I suggest businesses consider hosting special activities on a regular basis. Offer fun events related to products you sell, workshops led by industry experts, and any event you can relate to self-improvement. Plan these activities throughout the year, especially during months when you expect a decrease in income. And, to get the best return on your investment, make sure you assign someone to plan, market, execute, and report results on your events. Keep track of things like food, partners, and attendance so you won’t have to start from scratch when you plan the same event next year. Always make adjustments based on feedback from those who attend and be sure to introduce new topics to attract repeat attendees.
I recently went to a ladies night at the local Ace Hardware store. During this event, a carpet company demonstrated their product’s stain-resistance abilities. The store owners said that because it typically takes six to nine months from query to purchase, there isn’t a good way to determine sales from the ladies night. However, the ladies’ reactions suggest they’ll remember when the time comes to replace the carpet. I know I will. Another table had a wine tasting with wine made from kits sold at the store. One of the staff members actively participated in this craft and answered questions. There was excited chatter about this craft from the attendees and I’m certain the store sold products and generated new interest in the local club for home brewing.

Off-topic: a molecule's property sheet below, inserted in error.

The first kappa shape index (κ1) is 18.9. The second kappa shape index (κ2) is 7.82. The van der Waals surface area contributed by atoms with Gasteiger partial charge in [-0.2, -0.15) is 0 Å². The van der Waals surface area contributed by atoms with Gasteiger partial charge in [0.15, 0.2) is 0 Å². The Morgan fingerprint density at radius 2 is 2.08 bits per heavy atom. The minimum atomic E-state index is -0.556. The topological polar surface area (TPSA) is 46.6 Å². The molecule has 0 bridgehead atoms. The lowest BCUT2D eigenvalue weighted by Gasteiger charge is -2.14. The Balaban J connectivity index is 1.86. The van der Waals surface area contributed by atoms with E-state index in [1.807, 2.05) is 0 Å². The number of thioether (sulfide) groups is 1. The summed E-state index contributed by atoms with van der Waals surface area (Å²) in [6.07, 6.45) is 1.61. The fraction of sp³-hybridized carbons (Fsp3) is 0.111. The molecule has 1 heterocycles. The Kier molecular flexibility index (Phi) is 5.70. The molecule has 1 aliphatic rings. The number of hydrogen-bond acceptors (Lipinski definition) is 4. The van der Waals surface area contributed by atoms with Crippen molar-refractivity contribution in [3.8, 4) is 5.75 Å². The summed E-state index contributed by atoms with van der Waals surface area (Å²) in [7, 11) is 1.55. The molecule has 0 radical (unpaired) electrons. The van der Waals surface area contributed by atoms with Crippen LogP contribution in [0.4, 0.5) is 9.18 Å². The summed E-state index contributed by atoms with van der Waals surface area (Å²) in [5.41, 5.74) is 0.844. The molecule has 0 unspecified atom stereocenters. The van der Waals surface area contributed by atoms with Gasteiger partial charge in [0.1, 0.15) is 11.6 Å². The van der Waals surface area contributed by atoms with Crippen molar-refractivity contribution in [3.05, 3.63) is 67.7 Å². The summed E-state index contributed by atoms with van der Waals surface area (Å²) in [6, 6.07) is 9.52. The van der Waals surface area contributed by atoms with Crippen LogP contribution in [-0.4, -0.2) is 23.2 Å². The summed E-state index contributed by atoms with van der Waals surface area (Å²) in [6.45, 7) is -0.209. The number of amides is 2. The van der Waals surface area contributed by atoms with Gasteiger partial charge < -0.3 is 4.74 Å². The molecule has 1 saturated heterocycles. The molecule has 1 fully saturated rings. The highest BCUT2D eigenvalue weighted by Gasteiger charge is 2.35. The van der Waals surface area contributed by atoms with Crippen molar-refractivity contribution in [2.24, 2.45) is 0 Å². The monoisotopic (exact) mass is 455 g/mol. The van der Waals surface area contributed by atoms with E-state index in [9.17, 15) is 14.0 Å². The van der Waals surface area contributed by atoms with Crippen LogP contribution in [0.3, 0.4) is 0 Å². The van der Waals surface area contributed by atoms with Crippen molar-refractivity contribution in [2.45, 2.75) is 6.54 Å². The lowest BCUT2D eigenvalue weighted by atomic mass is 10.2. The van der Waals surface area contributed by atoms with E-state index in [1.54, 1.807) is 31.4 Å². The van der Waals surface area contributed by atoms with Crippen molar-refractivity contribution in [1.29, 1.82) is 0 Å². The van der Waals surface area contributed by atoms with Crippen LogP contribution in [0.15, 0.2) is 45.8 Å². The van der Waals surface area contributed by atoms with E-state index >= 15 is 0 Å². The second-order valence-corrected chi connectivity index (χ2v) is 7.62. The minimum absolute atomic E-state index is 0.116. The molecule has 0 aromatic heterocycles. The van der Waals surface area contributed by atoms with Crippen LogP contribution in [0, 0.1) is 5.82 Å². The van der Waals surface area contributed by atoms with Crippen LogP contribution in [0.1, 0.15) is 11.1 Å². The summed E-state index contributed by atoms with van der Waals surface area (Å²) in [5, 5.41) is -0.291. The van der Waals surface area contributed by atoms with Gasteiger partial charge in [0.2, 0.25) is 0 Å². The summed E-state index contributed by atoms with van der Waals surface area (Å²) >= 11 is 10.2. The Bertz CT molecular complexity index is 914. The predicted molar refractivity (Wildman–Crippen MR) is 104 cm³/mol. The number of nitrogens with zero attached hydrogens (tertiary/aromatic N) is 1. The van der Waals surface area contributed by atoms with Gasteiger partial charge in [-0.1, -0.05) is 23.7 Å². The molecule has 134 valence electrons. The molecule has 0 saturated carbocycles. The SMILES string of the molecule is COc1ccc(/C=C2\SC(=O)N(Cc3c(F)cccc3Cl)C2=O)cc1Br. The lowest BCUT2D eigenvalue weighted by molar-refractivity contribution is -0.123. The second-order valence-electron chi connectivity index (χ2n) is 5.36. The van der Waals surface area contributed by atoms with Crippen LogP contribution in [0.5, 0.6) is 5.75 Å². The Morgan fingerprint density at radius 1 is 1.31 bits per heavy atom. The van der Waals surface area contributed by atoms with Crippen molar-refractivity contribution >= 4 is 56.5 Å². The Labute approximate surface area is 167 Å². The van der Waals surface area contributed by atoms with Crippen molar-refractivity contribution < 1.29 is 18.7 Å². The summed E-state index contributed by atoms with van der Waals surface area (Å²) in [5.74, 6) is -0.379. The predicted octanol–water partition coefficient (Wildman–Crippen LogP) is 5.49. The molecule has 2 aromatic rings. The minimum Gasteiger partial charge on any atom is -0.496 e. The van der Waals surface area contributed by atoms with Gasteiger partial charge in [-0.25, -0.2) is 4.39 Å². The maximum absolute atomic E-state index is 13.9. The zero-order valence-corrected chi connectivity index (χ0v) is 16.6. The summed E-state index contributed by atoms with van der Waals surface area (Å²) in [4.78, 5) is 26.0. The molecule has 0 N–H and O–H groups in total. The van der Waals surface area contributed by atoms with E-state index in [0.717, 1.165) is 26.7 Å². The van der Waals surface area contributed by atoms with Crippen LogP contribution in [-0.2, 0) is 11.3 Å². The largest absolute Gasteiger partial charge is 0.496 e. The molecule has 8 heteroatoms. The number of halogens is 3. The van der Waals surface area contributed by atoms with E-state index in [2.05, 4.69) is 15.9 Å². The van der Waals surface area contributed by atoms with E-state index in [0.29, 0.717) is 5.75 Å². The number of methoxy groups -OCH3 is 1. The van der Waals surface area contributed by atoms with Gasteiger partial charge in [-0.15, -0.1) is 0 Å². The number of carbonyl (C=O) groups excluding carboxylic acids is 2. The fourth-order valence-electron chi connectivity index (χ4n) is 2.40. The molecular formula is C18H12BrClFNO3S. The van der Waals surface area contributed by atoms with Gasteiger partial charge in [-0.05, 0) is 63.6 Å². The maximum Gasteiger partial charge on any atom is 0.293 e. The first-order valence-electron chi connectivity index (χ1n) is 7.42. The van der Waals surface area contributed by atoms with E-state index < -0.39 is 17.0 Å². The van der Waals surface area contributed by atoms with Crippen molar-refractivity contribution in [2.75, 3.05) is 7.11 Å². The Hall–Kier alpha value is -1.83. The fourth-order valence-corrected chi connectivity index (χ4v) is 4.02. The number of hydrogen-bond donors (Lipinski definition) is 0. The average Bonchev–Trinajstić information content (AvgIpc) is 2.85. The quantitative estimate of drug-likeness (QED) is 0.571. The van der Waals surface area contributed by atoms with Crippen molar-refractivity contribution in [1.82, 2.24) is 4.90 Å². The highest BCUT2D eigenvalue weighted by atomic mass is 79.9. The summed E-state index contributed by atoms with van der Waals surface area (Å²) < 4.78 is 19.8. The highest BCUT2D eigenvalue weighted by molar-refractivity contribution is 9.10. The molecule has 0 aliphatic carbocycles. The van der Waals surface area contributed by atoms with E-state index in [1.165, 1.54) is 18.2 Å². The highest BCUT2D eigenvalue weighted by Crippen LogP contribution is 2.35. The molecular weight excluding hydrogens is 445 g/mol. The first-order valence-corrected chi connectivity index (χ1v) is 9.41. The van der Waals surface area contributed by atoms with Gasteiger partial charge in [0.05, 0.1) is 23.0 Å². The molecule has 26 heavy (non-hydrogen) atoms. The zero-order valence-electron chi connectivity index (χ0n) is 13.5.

3. Expand your community engagement
I suggest networking within your community by joining and attending Chamber of Commerce events. Look for unique ways to develop partnerships and bring together social groups. In the case of archery or other recreational activities, local parks-and-recreation agencies always make good partners. If you plan events that require food, consider working with a local restaurant or two. Any business offering birthday parties should partner with a local baker and offer various options to make planning easy for the customer.